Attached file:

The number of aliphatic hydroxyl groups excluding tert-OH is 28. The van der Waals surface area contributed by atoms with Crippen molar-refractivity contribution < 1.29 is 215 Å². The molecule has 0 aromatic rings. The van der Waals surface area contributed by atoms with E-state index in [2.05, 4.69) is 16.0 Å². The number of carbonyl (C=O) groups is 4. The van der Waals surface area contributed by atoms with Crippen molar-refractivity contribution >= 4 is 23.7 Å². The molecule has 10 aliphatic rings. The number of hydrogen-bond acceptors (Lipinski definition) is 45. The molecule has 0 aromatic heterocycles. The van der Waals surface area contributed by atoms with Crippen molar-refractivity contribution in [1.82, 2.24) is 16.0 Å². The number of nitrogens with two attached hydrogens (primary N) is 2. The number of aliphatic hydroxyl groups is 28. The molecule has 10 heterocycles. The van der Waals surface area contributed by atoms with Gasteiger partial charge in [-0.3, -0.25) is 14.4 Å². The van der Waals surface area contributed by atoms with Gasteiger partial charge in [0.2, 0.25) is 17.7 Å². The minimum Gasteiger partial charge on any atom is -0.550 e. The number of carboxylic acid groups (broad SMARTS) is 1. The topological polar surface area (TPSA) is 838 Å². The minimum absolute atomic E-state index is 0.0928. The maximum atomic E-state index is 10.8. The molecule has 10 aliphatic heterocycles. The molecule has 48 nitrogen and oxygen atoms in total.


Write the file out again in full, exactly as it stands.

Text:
The number of aliphatic hydroxyl groups excluding tert-OH is 28. The van der Waals surface area contributed by atoms with Crippen molar-refractivity contribution < 1.29 is 215 Å². The molecule has 0 aromatic rings. The van der Waals surface area contributed by atoms with E-state index in [2.05, 4.69) is 16.0 Å². The number of carbonyl (C=O) groups is 4. The van der Waals surface area contributed by atoms with Crippen molar-refractivity contribution >= 4 is 23.7 Å². The molecule has 10 aliphatic rings. The number of hydrogen-bond acceptors (Lipinski definition) is 45. The molecule has 0 aromatic heterocycles. The van der Waals surface area contributed by atoms with Crippen molar-refractivity contribution in [1.82, 2.24) is 16.0 Å². The number of nitrogens with two attached hydrogens (primary N) is 2. The number of aliphatic hydroxyl groups is 28. The molecule has 10 heterocycles. The van der Waals surface area contributed by atoms with Gasteiger partial charge in [-0.3, -0.25) is 14.4 Å². The van der Waals surface area contributed by atoms with Gasteiger partial charge in [0.2, 0.25) is 17.7 Å². The minimum Gasteiger partial charge on any atom is -0.550 e. The number of carboxylic acid groups (broad SMARTS) is 1. The topological polar surface area (TPSA) is 838 Å². The minimum absolute atomic E-state index is 0.0928. The maximum atomic E-state index is 10.8. The molecule has 10 aliphatic heterocycles. The molecule has 48 nitrogen and oxygen atoms in total.